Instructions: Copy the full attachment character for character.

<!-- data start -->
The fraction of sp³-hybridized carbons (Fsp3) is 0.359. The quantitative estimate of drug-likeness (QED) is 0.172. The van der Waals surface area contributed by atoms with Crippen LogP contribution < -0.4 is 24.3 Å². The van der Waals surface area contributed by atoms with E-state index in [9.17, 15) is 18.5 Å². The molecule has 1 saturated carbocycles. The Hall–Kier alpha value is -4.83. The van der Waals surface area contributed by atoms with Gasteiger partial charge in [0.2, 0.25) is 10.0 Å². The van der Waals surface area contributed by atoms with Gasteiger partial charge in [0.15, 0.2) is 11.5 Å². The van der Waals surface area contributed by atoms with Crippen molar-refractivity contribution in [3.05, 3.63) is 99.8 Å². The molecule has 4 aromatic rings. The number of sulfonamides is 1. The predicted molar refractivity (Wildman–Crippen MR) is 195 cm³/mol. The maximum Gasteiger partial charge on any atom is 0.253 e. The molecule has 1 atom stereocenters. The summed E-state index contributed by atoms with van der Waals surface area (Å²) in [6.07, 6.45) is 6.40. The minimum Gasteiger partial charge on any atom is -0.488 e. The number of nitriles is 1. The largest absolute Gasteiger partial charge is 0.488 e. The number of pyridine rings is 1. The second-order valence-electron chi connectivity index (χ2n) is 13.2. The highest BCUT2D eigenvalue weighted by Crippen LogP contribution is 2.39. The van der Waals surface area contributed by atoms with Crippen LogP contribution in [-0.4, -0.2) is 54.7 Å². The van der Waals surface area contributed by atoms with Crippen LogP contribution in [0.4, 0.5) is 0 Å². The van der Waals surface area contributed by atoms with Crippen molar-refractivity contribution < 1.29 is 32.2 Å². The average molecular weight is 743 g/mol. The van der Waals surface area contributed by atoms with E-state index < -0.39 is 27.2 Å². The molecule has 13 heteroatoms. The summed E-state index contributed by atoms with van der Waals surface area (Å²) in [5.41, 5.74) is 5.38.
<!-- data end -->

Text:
The fraction of sp³-hybridized carbons (Fsp3) is 0.359. The quantitative estimate of drug-likeness (QED) is 0.172. The van der Waals surface area contributed by atoms with Crippen LogP contribution < -0.4 is 24.3 Å². The van der Waals surface area contributed by atoms with E-state index in [9.17, 15) is 18.5 Å². The molecule has 1 saturated carbocycles. The Hall–Kier alpha value is -4.83. The van der Waals surface area contributed by atoms with Gasteiger partial charge in [0.2, 0.25) is 10.0 Å². The van der Waals surface area contributed by atoms with Gasteiger partial charge in [0.15, 0.2) is 11.5 Å². The van der Waals surface area contributed by atoms with Crippen molar-refractivity contribution in [3.05, 3.63) is 99.8 Å². The molecule has 4 aromatic rings. The number of sulfonamides is 1. The predicted molar refractivity (Wildman–Crippen MR) is 195 cm³/mol. The maximum Gasteiger partial charge on any atom is 0.253 e. The molecule has 1 atom stereocenters. The summed E-state index contributed by atoms with van der Waals surface area (Å²) in [6.07, 6.45) is 6.40. The minimum Gasteiger partial charge on any atom is -0.488 e. The number of nitriles is 1. The largest absolute Gasteiger partial charge is 0.488 e. The number of pyridine rings is 1. The second-order valence-electron chi connectivity index (χ2n) is 13.2. The highest BCUT2D eigenvalue weighted by Crippen LogP contribution is 2.39. The van der Waals surface area contributed by atoms with Crippen LogP contribution in [-0.4, -0.2) is 54.7 Å². The van der Waals surface area contributed by atoms with Crippen LogP contribution in [0.4, 0.5) is 0 Å². The van der Waals surface area contributed by atoms with Crippen molar-refractivity contribution < 1.29 is 32.2 Å². The average molecular weight is 743 g/mol. The van der Waals surface area contributed by atoms with E-state index < -0.39 is 27.2 Å². The molecule has 13 heteroatoms. The summed E-state index contributed by atoms with van der Waals surface area (Å²) in [5.41, 5.74) is 5.38.